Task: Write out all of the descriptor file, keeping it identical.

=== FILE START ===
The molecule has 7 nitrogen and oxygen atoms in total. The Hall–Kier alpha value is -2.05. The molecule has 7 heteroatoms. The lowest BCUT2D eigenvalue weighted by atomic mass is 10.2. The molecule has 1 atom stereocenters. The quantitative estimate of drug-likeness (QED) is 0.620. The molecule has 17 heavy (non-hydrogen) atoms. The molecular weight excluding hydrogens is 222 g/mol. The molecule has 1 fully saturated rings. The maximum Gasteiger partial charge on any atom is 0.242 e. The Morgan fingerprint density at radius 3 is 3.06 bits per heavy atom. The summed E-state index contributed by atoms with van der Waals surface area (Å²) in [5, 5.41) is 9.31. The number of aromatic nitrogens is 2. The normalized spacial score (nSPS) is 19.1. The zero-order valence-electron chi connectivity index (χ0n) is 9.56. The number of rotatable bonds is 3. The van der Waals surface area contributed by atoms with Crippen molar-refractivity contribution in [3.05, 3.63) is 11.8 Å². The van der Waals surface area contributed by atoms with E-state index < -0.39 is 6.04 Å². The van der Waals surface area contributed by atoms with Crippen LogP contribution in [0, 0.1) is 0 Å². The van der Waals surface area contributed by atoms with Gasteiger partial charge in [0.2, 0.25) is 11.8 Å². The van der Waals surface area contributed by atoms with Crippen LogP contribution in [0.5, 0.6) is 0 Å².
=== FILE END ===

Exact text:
The molecule has 7 nitrogen and oxygen atoms in total. The Hall–Kier alpha value is -2.05. The molecule has 7 heteroatoms. The lowest BCUT2D eigenvalue weighted by atomic mass is 10.2. The molecule has 1 atom stereocenters. The quantitative estimate of drug-likeness (QED) is 0.620. The molecule has 17 heavy (non-hydrogen) atoms. The molecular weight excluding hydrogens is 222 g/mol. The molecule has 1 fully saturated rings. The maximum Gasteiger partial charge on any atom is 0.242 e. The Morgan fingerprint density at radius 3 is 3.06 bits per heavy atom. The summed E-state index contributed by atoms with van der Waals surface area (Å²) in [5, 5.41) is 9.31. The number of aromatic nitrogens is 2. The normalized spacial score (nSPS) is 19.1. The zero-order valence-electron chi connectivity index (χ0n) is 9.56. The number of rotatable bonds is 3. The van der Waals surface area contributed by atoms with Crippen molar-refractivity contribution in [3.05, 3.63) is 11.8 Å². The van der Waals surface area contributed by atoms with E-state index < -0.39 is 6.04 Å². The van der Waals surface area contributed by atoms with Crippen LogP contribution in [0, 0.1) is 0 Å². The van der Waals surface area contributed by atoms with Gasteiger partial charge in [0.2, 0.25) is 11.8 Å². The van der Waals surface area contributed by atoms with Crippen LogP contribution in [0.5, 0.6) is 0 Å².